The purpose of this Disclosure Statement is to explain and give you some context for what you might find on my blog. This is heavily cribbed from Danah Boyd who heavily cribbed hers from David Weinberger.
First things first, on this blog I am not speaking on behalf of my current employer (IDC or IDG) or any past employers, and what I say on my blog may not reflect the beliefs or interests of my employer, any of my clients, or any of the people I interview. This is a personal blog. I say what I want and no one pays me to write this blog or say particular things in it. I am not compensated for my blog – I do not run ads, no one pays me under the table, and I don’t sell t-shirts or coffee mugs or anything else for that matter. I don’t do favors or blog about people because they’re nice to me or say that I’m brilliant; I may blog about other people when I think their work is interesting or when I’m working with them but I also might not.
I am currently employed by IDC as a Research Director on the Government Insights team. In the past, I have been a partner or an employee of: Altimeter Group, Forrester Research, the US Department of the Interior, SRA, National Science Foundation, and other firms. I still have friends in my previous employers.
I am also currently a lecturer at the Naval Postgraduate School in Monterey, CA where I get to speak to senior Navy leaders about technology. In doing so, I am also a part-time, non-benefitted Federal employee of the U.S. Department of the Navy. What this means is I only get paid as a Federal employee when I teach a course which is generally one or two days long, and between six and eight times per year (unless Congress is in a disagreement with the President and we are under sequestration, then it quickly drops to zero).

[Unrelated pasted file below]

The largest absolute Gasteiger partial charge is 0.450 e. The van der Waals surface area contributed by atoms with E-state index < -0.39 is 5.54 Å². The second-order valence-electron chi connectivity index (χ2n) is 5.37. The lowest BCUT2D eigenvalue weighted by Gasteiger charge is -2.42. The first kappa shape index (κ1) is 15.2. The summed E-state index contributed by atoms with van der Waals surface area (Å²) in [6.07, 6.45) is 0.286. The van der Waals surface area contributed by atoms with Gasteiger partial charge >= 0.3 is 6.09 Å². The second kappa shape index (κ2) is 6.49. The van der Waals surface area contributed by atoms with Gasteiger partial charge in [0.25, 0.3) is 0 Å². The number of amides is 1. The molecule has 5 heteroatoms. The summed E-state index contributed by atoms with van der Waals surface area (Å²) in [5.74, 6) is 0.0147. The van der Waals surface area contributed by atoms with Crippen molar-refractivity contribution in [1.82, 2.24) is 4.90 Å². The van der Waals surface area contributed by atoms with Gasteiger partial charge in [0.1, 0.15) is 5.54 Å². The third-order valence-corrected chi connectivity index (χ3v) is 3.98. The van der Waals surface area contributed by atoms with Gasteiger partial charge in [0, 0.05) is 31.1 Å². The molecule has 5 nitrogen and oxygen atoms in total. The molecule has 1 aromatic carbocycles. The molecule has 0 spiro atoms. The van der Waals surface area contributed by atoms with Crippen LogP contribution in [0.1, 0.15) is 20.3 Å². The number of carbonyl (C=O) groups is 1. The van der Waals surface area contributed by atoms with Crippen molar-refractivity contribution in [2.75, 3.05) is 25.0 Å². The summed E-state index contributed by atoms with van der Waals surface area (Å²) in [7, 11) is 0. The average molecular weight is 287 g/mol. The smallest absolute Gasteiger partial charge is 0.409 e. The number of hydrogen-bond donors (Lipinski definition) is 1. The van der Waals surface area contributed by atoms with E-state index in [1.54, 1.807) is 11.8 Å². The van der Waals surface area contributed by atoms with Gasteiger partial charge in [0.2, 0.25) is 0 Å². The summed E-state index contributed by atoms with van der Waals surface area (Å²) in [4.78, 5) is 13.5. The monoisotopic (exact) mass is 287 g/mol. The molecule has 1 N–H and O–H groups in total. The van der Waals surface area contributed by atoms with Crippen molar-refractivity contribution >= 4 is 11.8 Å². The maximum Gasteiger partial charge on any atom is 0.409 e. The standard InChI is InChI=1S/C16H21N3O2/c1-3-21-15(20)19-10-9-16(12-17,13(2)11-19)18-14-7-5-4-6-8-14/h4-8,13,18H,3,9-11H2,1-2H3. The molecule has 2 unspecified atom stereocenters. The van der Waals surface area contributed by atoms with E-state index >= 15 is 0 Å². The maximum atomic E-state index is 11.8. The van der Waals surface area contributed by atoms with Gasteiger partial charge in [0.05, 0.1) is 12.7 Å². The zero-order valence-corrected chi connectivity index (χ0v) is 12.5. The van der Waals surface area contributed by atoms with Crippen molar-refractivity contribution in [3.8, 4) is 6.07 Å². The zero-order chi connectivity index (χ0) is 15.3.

I currently, and in the past, have advised numerous companies and government agencies for pay and sometimes because they’re friends of mine. Right now, all consulting and advisory relationships are with clients of IDC. Most of these relationships are between me, IDC, and them but I will disclose the relationship if I talk about them on my blog. I tend not to talk about them or their products because of conflict of interest issues.
Objects of Study
In my research, I typically study the intersection of culture, technology, and government. As an analyst and a researcher the primary purpose of my research is to provide an objective analysis of the positives and negatives of different technologies for end users while also providing an objective perspective on the market for vendors. It is a difficult tightrope to walk. Different companies, government agencies, and organizations feel differently about my research in this area and my findings about their technology, practices, and policies. For example, the management of a government systems integrator despised my work and refused to speak with me because their marketing didn’t agree with my findings. Other vendors have been supportive of my work and have provided me with extremely helpful briefings and data. The attitude of each company does not affect my decisions of what to research or my findings. I never reveal data or information provided to me in confidence or under NDA.
I did my undergraduate degree in Political Science at Colorado State University, my first Master’s in Public Policy and another Master’s in Natural Resource Management again at Colorado State University, and my PhD course work in Technology Policy at The George Washington University. I may someday put together a committee that stays together and I may actually write that damn dissertation…Then again, I may not. I regularly visit and interact with academics from numerous universities. I’m sure that these affiliations color my judgment on some issues, especially when it comes to the CSU v CU football game.
I probably go to more conferences than I should, and for an analyst cutting back is like being in a twelve-step program. When I’m speaking at professional conferences or events, I don’t pay conference fees and IDC is often compensated for my appearance. Those vendor conferences, events, and analysts days that I do attend but don’t speak at usually include travel, food, and hotel stay paid for by the vendor. For those professional conferences that I still pay travel fees to attend, I do so because I genuinely believe in the conference.